California Law Would Make Bullying A Criminal Offense

A Carson, California, law would make bullying a criminal offense. On Tuesday, city council voted 5-0 to advance the controversial ordinance. Although the measure was approved, it is subject to a final vote, which is scheduled to take place on May 20.

Carson City Councilman Mike Gipson voted in favor of the Ordinance. Gipson said the measure was developed to prevent bullying on several levels:

"We are going to protect not only the kid that is bothered in school, but when you leave school and go home, we're going to protect you as a city."
Carson Mayor Jim Dear supports the ordinance, which protects students from physical, emotional, and cyber, harassment. He explains that the ordinance is not meant to put "a 5-year-old in jail."

If passed, the city ordinance will require offenders and their parents to appear in juvenile court. Although the crime will be a misdemeanor, Dear said the measure encourages counseling as an alternative to incarceration.

As reported by ABC News, those convicted of bullying will be required to attend counseling and pay a fine.

Although city leaders support the ordinance, others are opposed to classifying bullying as a criminal offense. American Civil Liberties Union attorney Brendan Hamme said the ordinance is simply too vague. Hamme is concerned, as the measure does not specify the degrees of punishment.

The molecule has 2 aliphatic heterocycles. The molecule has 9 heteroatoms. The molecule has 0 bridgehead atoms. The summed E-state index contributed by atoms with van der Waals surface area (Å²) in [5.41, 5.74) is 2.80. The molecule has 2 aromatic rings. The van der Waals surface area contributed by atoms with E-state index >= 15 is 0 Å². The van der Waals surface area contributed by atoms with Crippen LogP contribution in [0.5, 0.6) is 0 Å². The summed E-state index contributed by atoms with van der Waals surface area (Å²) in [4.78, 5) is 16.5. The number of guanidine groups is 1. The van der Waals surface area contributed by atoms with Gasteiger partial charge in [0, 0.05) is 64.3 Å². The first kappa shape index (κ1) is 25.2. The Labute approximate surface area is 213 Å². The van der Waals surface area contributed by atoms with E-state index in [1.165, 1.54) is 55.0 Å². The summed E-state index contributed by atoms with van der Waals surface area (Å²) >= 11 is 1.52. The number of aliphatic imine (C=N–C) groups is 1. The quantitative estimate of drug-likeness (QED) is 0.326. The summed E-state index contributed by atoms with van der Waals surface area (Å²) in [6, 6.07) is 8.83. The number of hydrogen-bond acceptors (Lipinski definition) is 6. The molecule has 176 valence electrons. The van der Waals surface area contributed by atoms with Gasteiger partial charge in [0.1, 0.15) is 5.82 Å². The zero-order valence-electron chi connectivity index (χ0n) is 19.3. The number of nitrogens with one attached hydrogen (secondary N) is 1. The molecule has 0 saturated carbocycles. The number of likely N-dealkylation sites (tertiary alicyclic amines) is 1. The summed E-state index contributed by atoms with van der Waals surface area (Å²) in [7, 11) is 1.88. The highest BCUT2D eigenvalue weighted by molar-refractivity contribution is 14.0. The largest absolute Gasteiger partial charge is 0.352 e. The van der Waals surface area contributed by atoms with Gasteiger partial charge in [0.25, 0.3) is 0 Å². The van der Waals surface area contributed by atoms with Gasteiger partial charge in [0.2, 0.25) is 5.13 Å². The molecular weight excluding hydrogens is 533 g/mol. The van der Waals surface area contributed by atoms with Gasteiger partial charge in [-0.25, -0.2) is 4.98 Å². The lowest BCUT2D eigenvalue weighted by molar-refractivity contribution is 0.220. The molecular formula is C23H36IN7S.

As reported by Fox News, Stomp out Bullying founder Ross Ellis has similar concerns. Ellis said he does not "want someone to go to jail if they're calling someone a name."

Those who support the ordinance explain that federal and state laws do not address bullying. In most cases, bullies are punished by the individual school. Although schools have the option of suspending or expelling bullies, their reach is limited.

The ordinance was developed to "fill the gap left in the California criminal justice system." The measure protects all students between the ages of five and 26.

Bullying remains a serious concern for schools, students, and their parents. Although a majority of bullying is emotional, the scars can run deep. To deter harassment, many schools have adopted "zero tolerance policies." The policies were developed to protect children from harassment and violence. However, some have argued that the policies are unnecessarily harsh.

When children's emotional and physical health are at stake, it is difficult to develop rules that are effective and fair. The Carson city council hopes to take some of the pressure off schools by making bullying a criminal offense.

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